Finally, it came time to debut some new music, and what better place to start than the title track? “Sinister” shows a perfect example of heavy meeting progressive and blending together with the greatest of ease. If this song is taken to set the tone for the record, no doubt there’s great things in store. Later on, we were given the impactful live debut of “Monsters and Heroes”, the track dedicated to and written for and about the late great (New Hampshire-born) Ronnie James Dio, with perfectly crafted lyrics. It’s a track Dio himself would likely have been very proud of – melodic, anthemic, and wonderfully executed, with a chorus that doesn’t quit and sticks with you long after the song has ended. In between the new tracks, the band delved further into Carmine’s career by putting a slightly surprising choice onto the setlist, given its pace up to that point – Rod Stewart’s “Do Ya Think I’m Sexy”, co-written by this Appice brother himself – but it fit right in with a heavier spin, following a nod in Ozzy’s direction in “Bark At The Moon”.
About halfway through, Carmine stepped forward to chat with the audience for a few, deciding to delve into the story of why the three Appice brothers pronounce their name differently – but, this question still remains unanswered as Vinny made for a comedic moment by playing with all his might and drowning out the story. Looks like we’ll all just have to go with Carmine’s idea of saying “A-P-P-I-C-E”. A few more musical antics took place with a bit of an off-the-cuff improv session. Carmine stepped forward once again, this time beating a snare drum he wore on his chest, while Colleen steadily chimed in on her makeshift instrument – a trash can that had been visible on stage for most of the show – with Vinny jumping in from time to time behind his kit. Once this improvisatory section was through, Carmine went to take the extra “drum” off stage, but not before Vinny had a shot at it (pictured below).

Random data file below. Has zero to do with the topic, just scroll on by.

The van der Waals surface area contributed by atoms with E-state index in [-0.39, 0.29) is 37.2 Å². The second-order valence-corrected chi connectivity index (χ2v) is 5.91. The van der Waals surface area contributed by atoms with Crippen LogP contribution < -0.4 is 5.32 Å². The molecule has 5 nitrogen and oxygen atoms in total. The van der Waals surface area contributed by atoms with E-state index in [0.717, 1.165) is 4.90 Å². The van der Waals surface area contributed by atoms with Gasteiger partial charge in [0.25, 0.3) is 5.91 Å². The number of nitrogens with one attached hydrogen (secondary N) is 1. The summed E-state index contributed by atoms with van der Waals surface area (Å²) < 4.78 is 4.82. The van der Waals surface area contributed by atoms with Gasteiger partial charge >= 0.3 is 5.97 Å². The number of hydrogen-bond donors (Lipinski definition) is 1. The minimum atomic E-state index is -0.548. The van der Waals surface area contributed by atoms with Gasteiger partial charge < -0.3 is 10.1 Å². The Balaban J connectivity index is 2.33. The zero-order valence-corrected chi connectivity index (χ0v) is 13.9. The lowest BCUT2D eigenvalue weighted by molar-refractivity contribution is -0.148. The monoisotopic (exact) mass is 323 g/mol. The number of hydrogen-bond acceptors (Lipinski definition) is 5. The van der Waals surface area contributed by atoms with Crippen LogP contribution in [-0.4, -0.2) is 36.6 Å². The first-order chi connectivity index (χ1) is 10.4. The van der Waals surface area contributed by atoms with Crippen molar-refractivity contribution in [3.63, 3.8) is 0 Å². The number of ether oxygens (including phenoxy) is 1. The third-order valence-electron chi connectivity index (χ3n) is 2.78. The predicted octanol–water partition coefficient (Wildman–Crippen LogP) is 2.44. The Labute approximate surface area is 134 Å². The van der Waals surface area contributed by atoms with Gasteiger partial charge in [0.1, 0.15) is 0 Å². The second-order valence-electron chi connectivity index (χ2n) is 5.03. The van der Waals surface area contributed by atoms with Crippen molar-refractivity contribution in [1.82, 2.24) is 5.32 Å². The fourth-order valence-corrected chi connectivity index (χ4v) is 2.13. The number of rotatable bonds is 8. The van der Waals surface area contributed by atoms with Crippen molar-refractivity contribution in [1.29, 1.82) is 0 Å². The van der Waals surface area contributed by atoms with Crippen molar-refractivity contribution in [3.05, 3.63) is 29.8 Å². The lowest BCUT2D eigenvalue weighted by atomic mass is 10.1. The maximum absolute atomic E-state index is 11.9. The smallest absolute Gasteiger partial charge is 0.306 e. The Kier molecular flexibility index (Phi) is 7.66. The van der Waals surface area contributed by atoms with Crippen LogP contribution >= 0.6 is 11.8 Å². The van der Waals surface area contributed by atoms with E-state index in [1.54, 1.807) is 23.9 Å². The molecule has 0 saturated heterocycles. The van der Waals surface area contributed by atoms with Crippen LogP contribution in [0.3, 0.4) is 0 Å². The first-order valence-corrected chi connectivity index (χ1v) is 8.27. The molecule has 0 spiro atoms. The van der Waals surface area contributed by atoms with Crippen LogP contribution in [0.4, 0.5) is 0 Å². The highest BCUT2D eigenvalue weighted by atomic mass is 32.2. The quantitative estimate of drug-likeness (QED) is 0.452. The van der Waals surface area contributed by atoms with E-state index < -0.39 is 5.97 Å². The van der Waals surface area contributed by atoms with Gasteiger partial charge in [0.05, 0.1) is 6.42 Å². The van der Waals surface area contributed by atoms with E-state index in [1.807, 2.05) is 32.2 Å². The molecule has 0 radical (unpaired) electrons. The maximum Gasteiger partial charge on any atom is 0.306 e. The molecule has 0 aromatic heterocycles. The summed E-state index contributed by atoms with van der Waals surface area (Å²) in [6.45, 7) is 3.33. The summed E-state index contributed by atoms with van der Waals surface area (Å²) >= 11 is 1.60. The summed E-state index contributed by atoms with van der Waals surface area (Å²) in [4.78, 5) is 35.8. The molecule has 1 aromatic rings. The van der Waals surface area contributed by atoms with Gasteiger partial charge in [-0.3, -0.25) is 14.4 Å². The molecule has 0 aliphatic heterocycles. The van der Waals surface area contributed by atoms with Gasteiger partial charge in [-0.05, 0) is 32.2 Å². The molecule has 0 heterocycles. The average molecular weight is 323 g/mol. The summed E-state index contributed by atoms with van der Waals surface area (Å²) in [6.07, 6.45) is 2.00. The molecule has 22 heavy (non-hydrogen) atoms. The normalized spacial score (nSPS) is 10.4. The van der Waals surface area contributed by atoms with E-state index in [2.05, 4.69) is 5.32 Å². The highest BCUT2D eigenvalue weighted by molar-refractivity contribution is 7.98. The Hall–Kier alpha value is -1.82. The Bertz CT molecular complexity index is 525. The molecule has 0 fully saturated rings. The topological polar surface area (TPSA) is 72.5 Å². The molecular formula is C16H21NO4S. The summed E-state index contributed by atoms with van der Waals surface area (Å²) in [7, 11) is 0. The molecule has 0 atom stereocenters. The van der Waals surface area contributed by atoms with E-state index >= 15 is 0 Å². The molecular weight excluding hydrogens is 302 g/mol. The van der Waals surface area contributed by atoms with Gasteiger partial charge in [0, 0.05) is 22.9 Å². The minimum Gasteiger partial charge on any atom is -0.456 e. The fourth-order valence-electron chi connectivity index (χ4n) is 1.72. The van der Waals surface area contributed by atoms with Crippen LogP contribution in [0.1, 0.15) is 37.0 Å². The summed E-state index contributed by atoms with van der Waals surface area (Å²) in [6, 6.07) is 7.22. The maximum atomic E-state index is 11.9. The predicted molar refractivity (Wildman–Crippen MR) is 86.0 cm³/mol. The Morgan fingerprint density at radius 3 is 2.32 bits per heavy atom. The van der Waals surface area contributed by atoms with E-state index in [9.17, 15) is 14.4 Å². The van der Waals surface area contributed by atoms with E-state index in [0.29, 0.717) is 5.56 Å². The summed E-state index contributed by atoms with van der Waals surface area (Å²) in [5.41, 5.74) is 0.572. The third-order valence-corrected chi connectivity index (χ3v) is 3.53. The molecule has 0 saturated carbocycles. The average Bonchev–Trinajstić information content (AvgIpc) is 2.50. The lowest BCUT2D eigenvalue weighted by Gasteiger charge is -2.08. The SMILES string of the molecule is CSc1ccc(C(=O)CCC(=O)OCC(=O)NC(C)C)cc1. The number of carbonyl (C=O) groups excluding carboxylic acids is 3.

The vibe throughout the audience was unquestionably one of excitement throughout, with everyone getting a kick out of the gags, solos, and duels, enjoying the revamps of classic tracks they know and love while delighting in hearing something brand-new. For the last quarter of the show, the set was led by more Ozzy, then another touch of Dio (“Crazy Train”, “Stand Up and Shout”), all leading up to the grand finale known as “Sabbath Mash”, where pieces of songs like “Paranoid”, “Iron Man”, “War Pigs”, and more were all joined together to make one grand scale medley of Black Sabbath to close out an incredible concert.
October 27th marks the release date for Appice’s Sinister, which is not too far in the future at this point – if you weren’t able to catch either the East Coast or West Coast one-off dates for the live show, you can still hear the recent premiere of “Monsters and Heroes” in lyric video form via http://eddietrunk.com/appice-brothers/. Carmine and Vinny also recently gathered with many of their Appice band members to put together a music video for this same Dio-dedicated track, which should make an official appearance any day now leading up to the release.
All in all, the idea to incorporate Sinister into the established “Drum Wars” show was a brilliant one, and I look forward to seeing what else the near future holds in light of the album’s release. During our interview, Carmine mentioned plans for future touring in support of Sinister, covering Europe and the US – my advice is, when the opportunity comes along to catch this show in your corner of the world, don’t miss it at any cost. Visit http://www.appicebrothers.com/ for more.